Items tagged with Westmere

For months, there have been rumors circulating of a new Intel 15-core CPU, with a particular focus on Big Data analytics, multi-socket systems, and the enterprise market. Well, this past January, we took a trip to Intel's SAP research lab to see the new processors and the rather substantial update coming down the pipe. Unlike Intel's mainstream and basic server products, the truly Big Iron hardware updates on a significantly slower cadence. Haswell chips launched eight months ago for desktop and the Xeon E5 v2 family, based on Ivy Bridge, has been available for months -- but the Xeon E7 processors Intel is replacing today are still based on the old Westmere core, which first debuted in consumer... Read more...
For months, there have been rumors circulating of a new Intel 15-core CPU, with a particular focus on Big Data analytics, multi-socket systems, and the enterprise market. Well, this past January, we took a trip to Intel's SAP research lab to see the new processors and the rather substantial update coming down the pipe. Unlike Intel's mainstream and basic server products, the truly Big Iron hardware updates on a significantly slower cadence. Haswell chips launched eight months ago for desktop and the Xeon E5 v2 family, based on Ivy Bridge, has been available for months -- but the Xeon E7 processors Intel is replacing today are still based on the old Westmere core, which first debuted in consumer... Read more...
Nvidia isn't happy with what it sees as the free pass Intel's upcoming Many Integrated Core (MIC) architecture has gotten on the software front, and it's taken to the blogosphere to challenge it. The post begins with a lengthy discussion of what Nvidia is calling its "hybrid architecture," in which a CPU and GPU get together for great fun and massive execution of properly distributed workloads. The post is conveniently timed to land just before the Texas Advanced Computing Center's (TACC) joint symposium with Intel on highly parallel computing, which kicks off next week. What Nvidia takes issue with, according to the blog, is the idea that using an x86-compatible product like Knights Corner,... Read more...
In the wake of Bulldozer's weak desktop launch, there was some hope that server benchmarks would redeem the chip and give AMD a fighting chance against Intel in at least one of its three core markets. Recent reviews and a comprehensive roundup of formally published results, however, indicate that while BD fares a bit better in servers, it's far from vindicated. AMD's new 6200 Opterons (Interlagos) are often a sidewise move from the older 6100 series, which is based on Magny-Cours. Interlagos is essentially trapped by the same trio of issues that cripple Bulldozer. The shared core design hurts SMP scaling; a 16-core Interlagos scales more like a 13-14 core Magny-Cours. The clock speed increases... Read more...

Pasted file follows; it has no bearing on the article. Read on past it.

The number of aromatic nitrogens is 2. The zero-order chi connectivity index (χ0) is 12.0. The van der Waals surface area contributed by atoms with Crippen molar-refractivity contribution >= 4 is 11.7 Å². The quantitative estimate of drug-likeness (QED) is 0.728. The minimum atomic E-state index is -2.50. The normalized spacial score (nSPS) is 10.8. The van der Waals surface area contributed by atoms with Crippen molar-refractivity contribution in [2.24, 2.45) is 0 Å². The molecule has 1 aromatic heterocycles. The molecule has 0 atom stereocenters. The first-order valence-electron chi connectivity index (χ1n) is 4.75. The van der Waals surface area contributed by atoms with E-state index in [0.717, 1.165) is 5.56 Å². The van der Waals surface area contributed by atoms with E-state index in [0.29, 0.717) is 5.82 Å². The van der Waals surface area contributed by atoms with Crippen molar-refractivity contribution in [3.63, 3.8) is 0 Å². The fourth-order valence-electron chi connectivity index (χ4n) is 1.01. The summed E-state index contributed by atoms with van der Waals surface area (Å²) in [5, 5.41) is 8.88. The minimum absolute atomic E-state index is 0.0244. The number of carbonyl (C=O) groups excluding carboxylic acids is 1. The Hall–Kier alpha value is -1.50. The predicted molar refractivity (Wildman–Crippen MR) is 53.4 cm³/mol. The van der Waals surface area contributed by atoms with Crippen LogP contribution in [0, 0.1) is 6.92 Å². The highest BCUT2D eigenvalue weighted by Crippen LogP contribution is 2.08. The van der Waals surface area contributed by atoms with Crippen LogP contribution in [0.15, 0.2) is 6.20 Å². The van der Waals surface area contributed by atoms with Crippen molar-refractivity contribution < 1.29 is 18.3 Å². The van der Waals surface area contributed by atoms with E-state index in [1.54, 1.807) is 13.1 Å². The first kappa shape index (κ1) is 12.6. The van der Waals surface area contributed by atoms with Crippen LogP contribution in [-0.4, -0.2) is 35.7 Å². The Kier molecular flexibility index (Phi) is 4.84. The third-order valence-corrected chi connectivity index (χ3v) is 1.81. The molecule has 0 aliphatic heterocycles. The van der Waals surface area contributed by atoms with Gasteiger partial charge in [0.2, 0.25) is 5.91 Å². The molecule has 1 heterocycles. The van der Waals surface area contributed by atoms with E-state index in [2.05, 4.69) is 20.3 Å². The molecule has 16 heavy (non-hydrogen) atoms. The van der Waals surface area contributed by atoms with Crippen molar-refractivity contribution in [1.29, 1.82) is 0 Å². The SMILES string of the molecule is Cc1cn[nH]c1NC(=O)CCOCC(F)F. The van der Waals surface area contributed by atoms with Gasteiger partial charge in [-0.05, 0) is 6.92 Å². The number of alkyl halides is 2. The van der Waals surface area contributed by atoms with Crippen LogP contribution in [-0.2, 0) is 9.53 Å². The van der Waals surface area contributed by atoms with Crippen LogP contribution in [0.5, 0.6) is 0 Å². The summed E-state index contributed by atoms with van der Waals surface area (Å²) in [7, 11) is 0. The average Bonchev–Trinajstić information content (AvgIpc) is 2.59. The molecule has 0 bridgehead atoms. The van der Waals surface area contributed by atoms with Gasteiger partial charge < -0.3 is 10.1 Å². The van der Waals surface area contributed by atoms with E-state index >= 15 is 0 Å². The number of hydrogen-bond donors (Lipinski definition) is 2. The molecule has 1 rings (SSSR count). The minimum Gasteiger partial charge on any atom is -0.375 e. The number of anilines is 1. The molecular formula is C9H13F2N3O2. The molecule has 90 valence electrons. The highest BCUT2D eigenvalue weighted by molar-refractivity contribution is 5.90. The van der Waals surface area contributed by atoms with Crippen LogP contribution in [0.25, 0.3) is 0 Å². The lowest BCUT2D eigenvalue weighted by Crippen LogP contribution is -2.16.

AMD has announced the immediate availability of new 12-16 core 32nm Opteron processors based on the company's new Bulldozer architecture. According to AMD, these new chips will provide better performance, virtualization scaling, and efficient economics. “Our industry is at a new juncture; virtualization has provided a new level of reliable consolidation and businesses are now looking to the cloud for even more agility and efficiency. We designed the new AMD Opteron processor for this precise moment,” said Paul Struhsaker, corporate vice president and general manager, Commercial Business, AMD. “The wait for the most anticipated new product and architecture for servers is over.... Read more...
Sandy Bridge processors have been available for eight months, but Intel's highest-end CPU remains based on the older 32nm Westmere architecture, rather than on SB silicon. A report from VR-Zone suggests Intel's Sandy Bridge-E CPUs may have been delayed for thermal reasons. According to the site, Sandy Bridge-E chips will ship without an Intel standard cooler and may dissipate as much as 180W. To date, Intel has said only that the upcoming processors will have a TDP in line with its previous high-end desktop chips. The upcoming socket will span enthusiast and server systems. Despite appearances, the two statements aren't necessarily linked and should be evaluated separately. Any decision Intel... Read more...
AMD announced the relaunch of its high-end 'FX' processor brand at E3 today, in a move clearly timed to grab the attention of gamers and computing enthusiasts. For those of you who aren't familiar with the brand, it dates back to 2003 and the launch of AMD's then-new 64-bit, K8 architecture. At the time, the standard Athlon 64 brand applied to processors based on Socket 754 with just one channel of DDR RAM. This solution was quite competitive against Intel's fastest P4 Northwood processors, but AMD opted to do more than just match Northwood's performance. Athlon 64 FX processors used Opteron's Socket 940, matched the P4's dual-channel DDR400 memory configuration, and were clocked at 2.2GHz as... Read more...